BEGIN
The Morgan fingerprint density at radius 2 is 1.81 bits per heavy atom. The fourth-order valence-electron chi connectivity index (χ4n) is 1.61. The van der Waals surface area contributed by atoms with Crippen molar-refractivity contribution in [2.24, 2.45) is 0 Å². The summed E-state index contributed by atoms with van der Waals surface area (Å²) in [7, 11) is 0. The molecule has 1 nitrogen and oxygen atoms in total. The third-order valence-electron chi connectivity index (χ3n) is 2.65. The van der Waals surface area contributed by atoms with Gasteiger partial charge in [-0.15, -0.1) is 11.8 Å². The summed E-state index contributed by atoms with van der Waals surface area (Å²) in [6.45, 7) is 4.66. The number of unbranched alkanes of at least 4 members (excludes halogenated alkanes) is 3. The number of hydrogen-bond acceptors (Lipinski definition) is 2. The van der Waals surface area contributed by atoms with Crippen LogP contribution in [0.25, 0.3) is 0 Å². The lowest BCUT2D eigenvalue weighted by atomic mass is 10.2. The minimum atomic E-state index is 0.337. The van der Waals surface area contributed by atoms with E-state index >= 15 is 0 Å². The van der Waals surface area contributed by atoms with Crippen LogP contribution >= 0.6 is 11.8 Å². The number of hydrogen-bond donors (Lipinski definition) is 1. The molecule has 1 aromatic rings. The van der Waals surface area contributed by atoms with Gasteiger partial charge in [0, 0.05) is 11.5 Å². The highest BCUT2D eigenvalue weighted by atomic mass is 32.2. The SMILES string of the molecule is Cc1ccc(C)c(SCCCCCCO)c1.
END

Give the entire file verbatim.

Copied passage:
The Morgan fingerprint density at radius 2 is 1.81 bits per heavy atom. The fourth-order valence-electron chi connectivity index (χ4n) is 1.61. The van der Waals surface area contributed by atoms with Crippen molar-refractivity contribution in [2.24, 2.45) is 0 Å². The summed E-state index contributed by atoms with van der Waals surface area (Å²) in [7, 11) is 0. The molecule has 1 nitrogen and oxygen atoms in total. The third-order valence-electron chi connectivity index (χ3n) is 2.65. The van der Waals surface area contributed by atoms with Gasteiger partial charge in [-0.15, -0.1) is 11.8 Å². The summed E-state index contributed by atoms with van der Waals surface area (Å²) in [6.45, 7) is 4.66. The number of unbranched alkanes of at least 4 members (excludes halogenated alkanes) is 3. The number of hydrogen-bond acceptors (Lipinski definition) is 2. The van der Waals surface area contributed by atoms with Crippen LogP contribution in [0.25, 0.3) is 0 Å². The lowest BCUT2D eigenvalue weighted by atomic mass is 10.2. The minimum atomic E-state index is 0.337. The van der Waals surface area contributed by atoms with E-state index >= 15 is 0 Å². The van der Waals surface area contributed by atoms with Crippen LogP contribution >= 0.6 is 11.8 Å². The number of hydrogen-bond donors (Lipinski definition) is 1. The molecule has 1 aromatic rings. The van der Waals surface area contributed by atoms with Gasteiger partial charge in [0, 0.05) is 11.5 Å². The highest BCUT2D eigenvalue weighted by atomic mass is 32.2. The SMILES string of the molecule is Cc1ccc(C)c(SCCCCCCO)c1.